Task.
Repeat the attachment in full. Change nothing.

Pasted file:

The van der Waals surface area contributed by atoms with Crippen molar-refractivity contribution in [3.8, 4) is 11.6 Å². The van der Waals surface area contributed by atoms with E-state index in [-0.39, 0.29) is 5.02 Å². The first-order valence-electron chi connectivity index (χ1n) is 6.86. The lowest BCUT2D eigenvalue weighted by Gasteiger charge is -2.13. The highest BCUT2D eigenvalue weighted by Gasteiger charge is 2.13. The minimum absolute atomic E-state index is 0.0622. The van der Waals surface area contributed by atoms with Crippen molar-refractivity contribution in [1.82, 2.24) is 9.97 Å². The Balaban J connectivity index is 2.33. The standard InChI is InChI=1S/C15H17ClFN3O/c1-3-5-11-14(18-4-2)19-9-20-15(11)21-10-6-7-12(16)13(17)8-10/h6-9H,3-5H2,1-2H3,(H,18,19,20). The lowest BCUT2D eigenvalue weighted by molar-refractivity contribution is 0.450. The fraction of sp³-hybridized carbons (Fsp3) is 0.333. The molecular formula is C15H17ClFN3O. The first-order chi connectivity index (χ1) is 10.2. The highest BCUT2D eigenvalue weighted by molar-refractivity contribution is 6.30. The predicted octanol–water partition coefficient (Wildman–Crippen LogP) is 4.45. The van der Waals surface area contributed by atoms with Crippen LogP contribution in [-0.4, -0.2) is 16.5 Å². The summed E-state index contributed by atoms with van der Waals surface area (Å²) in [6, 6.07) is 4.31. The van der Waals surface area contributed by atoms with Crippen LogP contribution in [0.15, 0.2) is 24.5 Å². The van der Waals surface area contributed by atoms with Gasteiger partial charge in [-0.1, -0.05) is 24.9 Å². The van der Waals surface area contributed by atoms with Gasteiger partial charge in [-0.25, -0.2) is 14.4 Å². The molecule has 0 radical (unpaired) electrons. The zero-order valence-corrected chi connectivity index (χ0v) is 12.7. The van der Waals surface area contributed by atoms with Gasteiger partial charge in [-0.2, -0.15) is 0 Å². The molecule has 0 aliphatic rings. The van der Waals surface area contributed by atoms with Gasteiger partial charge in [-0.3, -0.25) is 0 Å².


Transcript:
The van der Waals surface area contributed by atoms with Crippen molar-refractivity contribution in [3.8, 4) is 11.6 Å². The van der Waals surface area contributed by atoms with E-state index in [-0.39, 0.29) is 5.02 Å². The first-order valence-electron chi connectivity index (χ1n) is 6.86. The lowest BCUT2D eigenvalue weighted by Gasteiger charge is -2.13. The highest BCUT2D eigenvalue weighted by Gasteiger charge is 2.13. The minimum absolute atomic E-state index is 0.0622. The van der Waals surface area contributed by atoms with Crippen molar-refractivity contribution in [1.82, 2.24) is 9.97 Å². The Balaban J connectivity index is 2.33. The standard InChI is InChI=1S/C15H17ClFN3O/c1-3-5-11-14(18-4-2)19-9-20-15(11)21-10-6-7-12(16)13(17)8-10/h6-9H,3-5H2,1-2H3,(H,18,19,20). The lowest BCUT2D eigenvalue weighted by molar-refractivity contribution is 0.450. The fraction of sp³-hybridized carbons (Fsp3) is 0.333. The molecular formula is C15H17ClFN3O. The first-order chi connectivity index (χ1) is 10.2. The highest BCUT2D eigenvalue weighted by molar-refractivity contribution is 6.30. The predicted octanol–water partition coefficient (Wildman–Crippen LogP) is 4.45. The van der Waals surface area contributed by atoms with Crippen LogP contribution in [-0.4, -0.2) is 16.5 Å². The summed E-state index contributed by atoms with van der Waals surface area (Å²) in [6, 6.07) is 4.31. The van der Waals surface area contributed by atoms with Crippen LogP contribution in [0.15, 0.2) is 24.5 Å². The van der Waals surface area contributed by atoms with Gasteiger partial charge in [-0.1, -0.05) is 24.9 Å². The van der Waals surface area contributed by atoms with Gasteiger partial charge in [-0.25, -0.2) is 14.4 Å². The molecule has 0 radical (unpaired) electrons. The zero-order valence-corrected chi connectivity index (χ0v) is 12.7. The van der Waals surface area contributed by atoms with Gasteiger partial charge in [-0.2, -0.15) is 0 Å². The molecule has 0 aliphatic rings. The van der Waals surface area contributed by atoms with Gasteiger partial charge in [-0.3, -0.25) is 0 Å².